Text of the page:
In order to fully understand these lines from Pope's verse discourse An Essay on Criticism (1711), a seminal exploration of Neoclassical poetic ideals and literary criticism, we need to look briefly at Pope's argument with respect to both good poetry and good criticism, both of which are subjects of the Essay. From Pope's perspective, poetry and those who interpret poetry are inextricably bound, and between bad poetry and misinterpretation of that poetry, the misinterpretation can be the most harmful:
'Tis hard to say if greater want of skill
Appear in writing or in judging ill
But, of the two, less dang'rous is th' offence
To tire our patience, than mislead our sense (I:1-3).
In short, criticism that misinterprets a poem is more dangerous than a bad poem because it leads readers astray.
Pope, having come of age at the beginning of the Neoclassical Period in English literature, is not only steeped in the classics but is himself a Neoclassicist. He believes that the essence of good writing requires that the poet must
First follow NATURE, and your judgment frame
By her just standard, which is still the same:
Unerring Nature, still divinely bright,
One clear, unchang'd, and universal light,
Life, force, and beauty, must to all impart,
At once the source, and end, and test of art (I:68-73).
By nature, Pope and other Neoclassicists mean not only that which is created by God but also that which is unalterably good and true. For the Neoclassicists, this conception means that poetry must exhibit: natural, uncluttered language; a natural poetic rhythm for English, which is iambic pentameter; decorum; economy in expression (the heroic couplet, for example); and, most important, poetry, in its finest expression, both instructs and delights the reader. Whatever one thinks of works like An Essay on Man, An Essay on Criticism, or The Rape of the Lock, they can be said to be instructive and delightful at the same time.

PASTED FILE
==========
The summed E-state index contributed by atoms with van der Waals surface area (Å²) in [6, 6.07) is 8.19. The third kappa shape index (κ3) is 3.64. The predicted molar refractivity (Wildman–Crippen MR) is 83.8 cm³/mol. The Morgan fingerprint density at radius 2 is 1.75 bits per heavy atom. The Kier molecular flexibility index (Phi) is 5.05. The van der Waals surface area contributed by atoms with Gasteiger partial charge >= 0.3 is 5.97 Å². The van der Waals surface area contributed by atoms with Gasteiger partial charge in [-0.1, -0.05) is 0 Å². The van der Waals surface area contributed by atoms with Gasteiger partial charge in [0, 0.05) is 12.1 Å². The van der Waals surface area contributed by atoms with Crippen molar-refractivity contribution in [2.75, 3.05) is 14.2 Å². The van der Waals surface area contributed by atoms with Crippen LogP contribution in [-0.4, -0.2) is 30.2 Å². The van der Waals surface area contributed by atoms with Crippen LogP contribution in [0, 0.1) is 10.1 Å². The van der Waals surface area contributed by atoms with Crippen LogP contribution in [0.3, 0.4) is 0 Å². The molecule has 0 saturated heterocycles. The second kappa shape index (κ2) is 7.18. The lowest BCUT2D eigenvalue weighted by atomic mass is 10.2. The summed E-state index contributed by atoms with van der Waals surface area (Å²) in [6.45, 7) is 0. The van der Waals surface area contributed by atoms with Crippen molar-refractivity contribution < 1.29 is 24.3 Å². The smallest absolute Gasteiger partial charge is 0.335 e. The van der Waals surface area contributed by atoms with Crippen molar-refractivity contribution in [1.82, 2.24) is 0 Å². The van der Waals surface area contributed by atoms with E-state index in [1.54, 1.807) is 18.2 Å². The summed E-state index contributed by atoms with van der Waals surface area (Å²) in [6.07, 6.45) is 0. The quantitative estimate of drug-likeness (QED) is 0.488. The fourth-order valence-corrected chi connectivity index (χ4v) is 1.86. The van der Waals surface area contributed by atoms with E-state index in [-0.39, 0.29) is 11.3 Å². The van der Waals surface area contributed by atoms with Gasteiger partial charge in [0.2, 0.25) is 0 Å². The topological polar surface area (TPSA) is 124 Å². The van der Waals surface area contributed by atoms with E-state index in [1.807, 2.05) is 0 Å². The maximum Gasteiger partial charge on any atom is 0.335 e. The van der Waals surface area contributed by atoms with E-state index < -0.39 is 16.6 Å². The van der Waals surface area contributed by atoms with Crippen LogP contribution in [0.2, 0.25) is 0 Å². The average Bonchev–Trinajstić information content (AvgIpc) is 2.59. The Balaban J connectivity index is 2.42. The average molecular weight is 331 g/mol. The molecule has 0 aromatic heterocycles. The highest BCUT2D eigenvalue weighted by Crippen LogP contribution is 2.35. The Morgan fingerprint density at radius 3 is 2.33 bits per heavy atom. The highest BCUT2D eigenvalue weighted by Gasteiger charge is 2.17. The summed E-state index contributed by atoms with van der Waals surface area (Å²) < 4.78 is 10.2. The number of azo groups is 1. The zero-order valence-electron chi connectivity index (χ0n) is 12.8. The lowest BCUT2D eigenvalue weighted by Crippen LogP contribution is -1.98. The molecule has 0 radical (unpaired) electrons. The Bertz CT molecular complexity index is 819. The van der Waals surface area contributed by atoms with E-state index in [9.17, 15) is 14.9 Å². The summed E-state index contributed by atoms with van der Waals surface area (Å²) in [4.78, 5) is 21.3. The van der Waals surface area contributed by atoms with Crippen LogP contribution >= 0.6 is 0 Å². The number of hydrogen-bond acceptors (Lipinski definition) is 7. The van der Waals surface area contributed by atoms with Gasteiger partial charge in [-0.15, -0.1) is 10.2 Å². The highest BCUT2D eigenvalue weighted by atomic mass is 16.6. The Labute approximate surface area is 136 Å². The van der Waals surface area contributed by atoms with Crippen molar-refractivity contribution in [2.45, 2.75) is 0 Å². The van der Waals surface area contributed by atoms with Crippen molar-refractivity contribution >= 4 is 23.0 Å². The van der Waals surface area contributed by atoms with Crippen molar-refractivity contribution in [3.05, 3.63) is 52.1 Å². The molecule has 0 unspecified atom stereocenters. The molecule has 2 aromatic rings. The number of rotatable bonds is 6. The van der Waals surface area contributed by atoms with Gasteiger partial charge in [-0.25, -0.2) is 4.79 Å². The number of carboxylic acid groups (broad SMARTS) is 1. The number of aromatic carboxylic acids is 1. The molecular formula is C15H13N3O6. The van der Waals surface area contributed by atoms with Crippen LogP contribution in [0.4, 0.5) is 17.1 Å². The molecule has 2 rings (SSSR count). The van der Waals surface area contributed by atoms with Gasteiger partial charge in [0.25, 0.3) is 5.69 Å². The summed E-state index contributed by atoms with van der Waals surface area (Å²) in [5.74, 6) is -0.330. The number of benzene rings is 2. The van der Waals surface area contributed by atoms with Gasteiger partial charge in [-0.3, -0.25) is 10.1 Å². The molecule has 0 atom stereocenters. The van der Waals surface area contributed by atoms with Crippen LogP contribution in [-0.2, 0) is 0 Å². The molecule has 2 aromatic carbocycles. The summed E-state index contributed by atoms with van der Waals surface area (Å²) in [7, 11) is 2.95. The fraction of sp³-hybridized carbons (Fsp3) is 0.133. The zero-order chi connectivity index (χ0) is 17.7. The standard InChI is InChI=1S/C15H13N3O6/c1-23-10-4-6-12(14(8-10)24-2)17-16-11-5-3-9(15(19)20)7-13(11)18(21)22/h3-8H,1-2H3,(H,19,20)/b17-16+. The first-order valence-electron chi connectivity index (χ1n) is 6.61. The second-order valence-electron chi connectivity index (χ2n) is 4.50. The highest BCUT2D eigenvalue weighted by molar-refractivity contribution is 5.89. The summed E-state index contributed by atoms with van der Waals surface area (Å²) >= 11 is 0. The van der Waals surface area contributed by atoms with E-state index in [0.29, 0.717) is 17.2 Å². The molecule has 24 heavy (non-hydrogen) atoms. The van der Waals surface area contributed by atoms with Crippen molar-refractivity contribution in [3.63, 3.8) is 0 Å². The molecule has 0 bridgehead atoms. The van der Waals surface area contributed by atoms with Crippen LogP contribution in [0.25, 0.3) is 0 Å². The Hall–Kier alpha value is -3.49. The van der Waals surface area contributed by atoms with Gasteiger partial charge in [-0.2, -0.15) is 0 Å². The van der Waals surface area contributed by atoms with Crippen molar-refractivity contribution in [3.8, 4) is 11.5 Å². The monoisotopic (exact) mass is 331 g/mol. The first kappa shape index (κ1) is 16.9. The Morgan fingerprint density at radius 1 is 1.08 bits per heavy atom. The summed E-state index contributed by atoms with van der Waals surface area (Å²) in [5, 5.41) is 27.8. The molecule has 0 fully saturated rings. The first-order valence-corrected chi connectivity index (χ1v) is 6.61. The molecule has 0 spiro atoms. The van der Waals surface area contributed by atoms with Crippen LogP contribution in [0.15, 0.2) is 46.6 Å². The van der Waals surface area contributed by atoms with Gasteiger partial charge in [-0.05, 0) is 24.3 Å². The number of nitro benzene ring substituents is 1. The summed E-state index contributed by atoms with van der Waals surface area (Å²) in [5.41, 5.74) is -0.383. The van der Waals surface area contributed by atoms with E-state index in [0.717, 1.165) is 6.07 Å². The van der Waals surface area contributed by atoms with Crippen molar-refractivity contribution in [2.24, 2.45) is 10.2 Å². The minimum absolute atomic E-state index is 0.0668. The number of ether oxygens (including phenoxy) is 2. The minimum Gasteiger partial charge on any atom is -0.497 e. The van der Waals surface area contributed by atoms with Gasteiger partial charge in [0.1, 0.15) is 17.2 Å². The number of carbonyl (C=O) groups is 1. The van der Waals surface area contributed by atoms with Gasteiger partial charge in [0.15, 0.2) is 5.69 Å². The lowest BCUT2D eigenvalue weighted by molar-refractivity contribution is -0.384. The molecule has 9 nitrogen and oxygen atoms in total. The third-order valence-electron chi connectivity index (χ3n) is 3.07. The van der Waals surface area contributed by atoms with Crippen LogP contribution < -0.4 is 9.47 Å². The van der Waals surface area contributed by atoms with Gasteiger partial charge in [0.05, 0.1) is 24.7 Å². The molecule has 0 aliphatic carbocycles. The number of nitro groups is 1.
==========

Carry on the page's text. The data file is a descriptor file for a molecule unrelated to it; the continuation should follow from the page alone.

Part II of the Essay contains the lines in your question, and these lines are addressed to the literary critics who do not focus on the foundational ideals of Neoclassic poetry and are therefore likely to mislead readers:
Others for language all their care express,
And value books, as women men, for dress:
Their praise is still—"the style is excellent":
The sense, they humbly take upon content (II:305-308).
In other words, critics focus on the outward appearance of a work--like women who evaluate men by their dress--and these critics mistake the appearance for the meaning of the work. Their judgment, then, that the "style is excellent" is not a judgment of a work's intrinsic meaning or value but a valuation based on criteria that have nothing to do with those things that are unchangeably good. Pope is arguing that such critics are fooled by appearances and therefore fail to explore the meaning inherent in the work.
Pope's focus on flowery language as a primary problem is clear when he says
Words are like leaves; and where they most abound,
Much fruit of sense beneath is rarely found (II:309-310).
Pope points out here that profuse language often makes understanding difficult or impossible, using the simile of leaves covering up fruit as a visual aid. As I noted above, one of the elements of Neoclassical poetry is the heroic couplet, a rhyming couplet in iambic pentameter that is, because of the natural word order and flow of English, a powerful vehicle for compressed poetic expression. And if we look at the diction that Pope uses most often in the Essay, we will find that short words of one or two syllables predominate, another element preferred by the Neoclassicists because such words are readily sensible. If one is writing to instruct and delight, vocabulary must be kept as simple and straightforward as possible. Like the sun shining on our surroundings, clear and uncluttered language facilitates our view of what we read.
These lines, then, encapsulate a main point of An Essay on Criticism—that meaning is often lost in overwrought language, and critics who focus on "presentation," as opposed to the underlying meaning of a work, will inevitably not only misinterpret a work but also lead readers to the same misinterpretation.